Catharine is a Banting Postdoctoral Fellow for 2017-2019. Her research project, “The Principle of Individuation in Leibniz, Kant, and Contemporary Philosophy” investigates one of the most fundamental questions of metaphysics: in virtue of what is something an individual object? The project undertakes a close study of the principle of individuation in Leibniz’s and Kant’s work and seeks to extract lessons from their debate for contemporary metaphysical inquiry.
Before coming to the University of Toronto, Catharine completed a doctorate in Philosophy at the Humboldt-Universität zu Berlin on “Ontological Nihilism and Existential Commitment: Studies in Metaphysics” (2017), as well as a PhD in Comparative Literature at Princeton University on “The Theory of Intensive Magnitudes in Leibniz and Kant.” She has a BA (magna cum laude) in Philosophy and with honors in Comparative Literature from Brown University (2001).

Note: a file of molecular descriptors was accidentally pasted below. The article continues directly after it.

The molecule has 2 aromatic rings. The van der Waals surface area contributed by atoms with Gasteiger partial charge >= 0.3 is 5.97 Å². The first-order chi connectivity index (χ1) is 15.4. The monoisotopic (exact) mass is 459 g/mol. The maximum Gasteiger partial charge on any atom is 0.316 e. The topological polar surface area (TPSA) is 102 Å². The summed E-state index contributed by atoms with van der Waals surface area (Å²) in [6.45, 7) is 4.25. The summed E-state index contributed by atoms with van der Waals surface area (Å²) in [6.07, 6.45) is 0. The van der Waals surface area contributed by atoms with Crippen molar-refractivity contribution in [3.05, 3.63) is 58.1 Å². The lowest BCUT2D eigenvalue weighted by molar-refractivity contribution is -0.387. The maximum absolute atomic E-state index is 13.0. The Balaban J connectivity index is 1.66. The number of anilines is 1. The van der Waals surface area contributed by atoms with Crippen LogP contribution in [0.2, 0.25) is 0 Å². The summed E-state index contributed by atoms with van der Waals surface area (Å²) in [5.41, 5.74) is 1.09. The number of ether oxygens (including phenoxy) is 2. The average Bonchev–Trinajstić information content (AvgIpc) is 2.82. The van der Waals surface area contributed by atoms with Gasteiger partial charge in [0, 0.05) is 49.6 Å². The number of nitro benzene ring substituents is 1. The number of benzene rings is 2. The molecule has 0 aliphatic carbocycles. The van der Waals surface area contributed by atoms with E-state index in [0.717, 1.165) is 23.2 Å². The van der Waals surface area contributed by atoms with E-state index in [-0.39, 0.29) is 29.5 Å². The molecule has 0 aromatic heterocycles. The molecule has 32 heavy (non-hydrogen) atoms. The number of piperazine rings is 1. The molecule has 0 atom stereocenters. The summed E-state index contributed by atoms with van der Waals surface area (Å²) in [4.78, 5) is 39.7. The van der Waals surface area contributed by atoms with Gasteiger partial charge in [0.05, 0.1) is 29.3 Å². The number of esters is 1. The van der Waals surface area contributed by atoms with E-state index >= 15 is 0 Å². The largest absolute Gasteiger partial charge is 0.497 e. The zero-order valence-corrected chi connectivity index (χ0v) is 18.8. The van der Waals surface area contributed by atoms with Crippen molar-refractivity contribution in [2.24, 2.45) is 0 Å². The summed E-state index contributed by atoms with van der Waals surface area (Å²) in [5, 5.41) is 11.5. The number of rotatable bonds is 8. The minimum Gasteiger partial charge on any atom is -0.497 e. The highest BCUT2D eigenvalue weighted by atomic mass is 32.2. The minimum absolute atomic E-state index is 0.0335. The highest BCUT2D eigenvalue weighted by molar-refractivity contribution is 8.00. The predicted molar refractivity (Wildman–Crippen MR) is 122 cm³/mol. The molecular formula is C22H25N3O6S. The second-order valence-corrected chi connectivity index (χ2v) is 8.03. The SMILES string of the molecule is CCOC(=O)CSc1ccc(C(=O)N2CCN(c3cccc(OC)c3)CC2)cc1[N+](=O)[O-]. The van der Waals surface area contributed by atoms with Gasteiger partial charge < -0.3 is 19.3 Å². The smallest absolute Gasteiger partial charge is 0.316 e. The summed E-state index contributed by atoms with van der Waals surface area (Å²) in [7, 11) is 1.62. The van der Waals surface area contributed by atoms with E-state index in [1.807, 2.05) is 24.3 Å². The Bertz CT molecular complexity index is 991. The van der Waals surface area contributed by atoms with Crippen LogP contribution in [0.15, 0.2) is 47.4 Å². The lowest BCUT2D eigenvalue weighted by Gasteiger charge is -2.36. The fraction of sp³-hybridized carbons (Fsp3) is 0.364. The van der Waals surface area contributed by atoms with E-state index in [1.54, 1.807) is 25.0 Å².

Her research interests include metaphysics, Kant, Leibniz, and early modern philosophy more generally.
Early Modern Philosophy, Kant, Metaphysics